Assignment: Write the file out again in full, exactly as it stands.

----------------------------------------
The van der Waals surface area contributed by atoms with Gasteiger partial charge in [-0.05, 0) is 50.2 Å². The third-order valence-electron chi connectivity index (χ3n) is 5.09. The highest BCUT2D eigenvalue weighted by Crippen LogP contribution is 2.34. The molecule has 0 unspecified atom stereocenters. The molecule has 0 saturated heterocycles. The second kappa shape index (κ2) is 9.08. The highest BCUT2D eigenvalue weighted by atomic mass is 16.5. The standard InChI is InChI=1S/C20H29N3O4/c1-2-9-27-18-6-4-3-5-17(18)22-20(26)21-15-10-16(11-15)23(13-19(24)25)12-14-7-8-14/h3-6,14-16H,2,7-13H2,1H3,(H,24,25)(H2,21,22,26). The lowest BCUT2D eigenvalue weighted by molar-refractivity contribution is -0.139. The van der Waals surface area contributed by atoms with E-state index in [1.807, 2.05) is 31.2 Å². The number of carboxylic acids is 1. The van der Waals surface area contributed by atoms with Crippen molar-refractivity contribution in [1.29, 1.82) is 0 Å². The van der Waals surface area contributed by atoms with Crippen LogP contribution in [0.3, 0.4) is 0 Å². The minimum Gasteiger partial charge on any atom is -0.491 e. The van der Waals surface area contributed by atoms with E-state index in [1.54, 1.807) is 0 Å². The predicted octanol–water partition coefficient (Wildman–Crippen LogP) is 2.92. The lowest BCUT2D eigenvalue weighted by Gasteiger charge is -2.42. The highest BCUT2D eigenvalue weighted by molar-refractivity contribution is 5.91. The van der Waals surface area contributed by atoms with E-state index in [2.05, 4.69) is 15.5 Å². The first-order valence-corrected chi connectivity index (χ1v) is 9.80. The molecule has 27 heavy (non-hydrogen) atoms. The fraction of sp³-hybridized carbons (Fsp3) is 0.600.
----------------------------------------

The van der Waals surface area contributed by atoms with Gasteiger partial charge in [-0.05, 0) is 50.2 Å². The third-order valence-electron chi connectivity index (χ3n) is 5.09. The highest BCUT2D eigenvalue weighted by Crippen LogP contribution is 2.34. The molecule has 0 unspecified atom stereocenters. The molecule has 0 saturated heterocycles. The second kappa shape index (κ2) is 9.08. The highest BCUT2D eigenvalue weighted by atomic mass is 16.5. The standard InChI is InChI=1S/C20H29N3O4/c1-2-9-27-18-6-4-3-5-17(18)22-20(26)21-15-10-16(11-15)23(13-19(24)25)12-14-7-8-14/h3-6,14-16H,2,7-13H2,1H3,(H,24,25)(H2,21,22,26). The lowest BCUT2D eigenvalue weighted by molar-refractivity contribution is -0.139. The van der Waals surface area contributed by atoms with E-state index in [1.807, 2.05) is 31.2 Å². The number of carboxylic acids is 1. The van der Waals surface area contributed by atoms with Crippen molar-refractivity contribution in [1.29, 1.82) is 0 Å². The van der Waals surface area contributed by atoms with Crippen LogP contribution in [0.3, 0.4) is 0 Å². The minimum Gasteiger partial charge on any atom is -0.491 e. The van der Waals surface area contributed by atoms with E-state index in [1.54, 1.807) is 0 Å². The predicted octanol–water partition coefficient (Wildman–Crippen LogP) is 2.92. The lowest BCUT2D eigenvalue weighted by Gasteiger charge is -2.42. The highest BCUT2D eigenvalue weighted by molar-refractivity contribution is 5.91. The van der Waals surface area contributed by atoms with E-state index in [2.05, 4.69) is 15.5 Å². The first-order valence-corrected chi connectivity index (χ1v) is 9.80. The molecule has 27 heavy (non-hydrogen) atoms. The fraction of sp³-hybridized carbons (Fsp3) is 0.600.